sgtwolverine 11 years, 1 month ago

Ceal+Blue+Das=Sue? That's a little frightening, I think.

Grundoon Luna 11 years, 1 month ago

I have alcoholics in my family, too, and have seen the damage alcohol in excess does first hand. My father quit drinking when my mother divorced him but it's too bad he couldn't do that while they were still married. My mother wouldn't have met my step-dad, though, and I would have missed out a a terribly cool guy. They are moderate drinkers and there is nothing wrong with that. It's about the taste, how it compliment to the food you're eating, the hpooiness, whatever. They allowed me to sample when I was 15 or 16, but not too much. In my 20's I had drank to excess some but didn't become a raging alcoholic unlike a couple of my older siblings but they were well on thier way before my parents ever divorced so we had differin teen experiences.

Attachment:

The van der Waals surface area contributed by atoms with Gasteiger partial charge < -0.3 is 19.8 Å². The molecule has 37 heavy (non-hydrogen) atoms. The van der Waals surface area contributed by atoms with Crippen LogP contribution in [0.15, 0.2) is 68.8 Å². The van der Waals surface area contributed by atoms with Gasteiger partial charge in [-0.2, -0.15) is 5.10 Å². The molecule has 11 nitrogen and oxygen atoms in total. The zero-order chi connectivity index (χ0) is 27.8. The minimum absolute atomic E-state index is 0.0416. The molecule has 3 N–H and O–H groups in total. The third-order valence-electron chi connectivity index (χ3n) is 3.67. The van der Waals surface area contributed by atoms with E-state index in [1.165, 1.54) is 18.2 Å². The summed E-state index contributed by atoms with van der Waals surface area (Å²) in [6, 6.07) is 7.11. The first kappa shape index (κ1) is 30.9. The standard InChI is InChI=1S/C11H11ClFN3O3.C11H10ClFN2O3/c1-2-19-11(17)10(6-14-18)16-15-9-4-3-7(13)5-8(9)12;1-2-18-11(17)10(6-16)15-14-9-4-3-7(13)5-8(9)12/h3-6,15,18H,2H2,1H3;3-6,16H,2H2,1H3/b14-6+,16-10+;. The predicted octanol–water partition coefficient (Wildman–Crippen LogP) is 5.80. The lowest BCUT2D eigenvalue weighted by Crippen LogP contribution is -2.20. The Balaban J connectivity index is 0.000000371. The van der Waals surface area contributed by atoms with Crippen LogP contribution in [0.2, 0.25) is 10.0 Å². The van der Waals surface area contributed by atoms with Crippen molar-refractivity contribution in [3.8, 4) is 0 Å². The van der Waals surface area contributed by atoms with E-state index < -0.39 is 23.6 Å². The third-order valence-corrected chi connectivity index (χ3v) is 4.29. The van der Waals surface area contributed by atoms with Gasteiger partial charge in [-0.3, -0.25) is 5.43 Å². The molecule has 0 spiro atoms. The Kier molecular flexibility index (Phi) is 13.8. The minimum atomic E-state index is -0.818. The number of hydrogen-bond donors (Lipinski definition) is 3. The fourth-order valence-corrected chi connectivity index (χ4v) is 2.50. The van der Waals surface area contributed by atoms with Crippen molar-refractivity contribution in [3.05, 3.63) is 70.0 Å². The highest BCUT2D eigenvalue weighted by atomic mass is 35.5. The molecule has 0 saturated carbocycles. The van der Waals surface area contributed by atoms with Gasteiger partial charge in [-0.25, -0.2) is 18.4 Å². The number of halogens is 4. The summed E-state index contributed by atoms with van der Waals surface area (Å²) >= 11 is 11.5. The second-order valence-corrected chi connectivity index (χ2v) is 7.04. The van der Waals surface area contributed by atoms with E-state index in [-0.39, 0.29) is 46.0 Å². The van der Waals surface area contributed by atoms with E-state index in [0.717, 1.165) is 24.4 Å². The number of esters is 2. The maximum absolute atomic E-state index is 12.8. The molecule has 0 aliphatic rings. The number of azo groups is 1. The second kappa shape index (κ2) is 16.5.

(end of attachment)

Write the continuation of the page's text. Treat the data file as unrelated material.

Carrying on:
Avoiding excess is the key.

Ceallach 11 years, 1 month ago

More frightening than a wolverine? I don't think so :)

Chris Golledge 11 years, 1 month ago

Too many people confuse legality with morality. The question has a moral framework, 'should', with legal conditional, 'underage'. Legal definitions suffice for 'underage'; 'should' asks if it is the right thing to do or not. There are many things which are illegal which are not intrinsically immoral; there are many things which are immoral and yet not illegal. For instance, in this country it is illegal to drive past a red octagonal sign with the letters STOP on it without stopping, if you transplant that same sign to a street corner in China, it means nothing, legally or morally. Moral behavior is not dependent on language or locale. Let's face it, the law is a blunt instrument and moral decisions often have fine points and mitigating factors.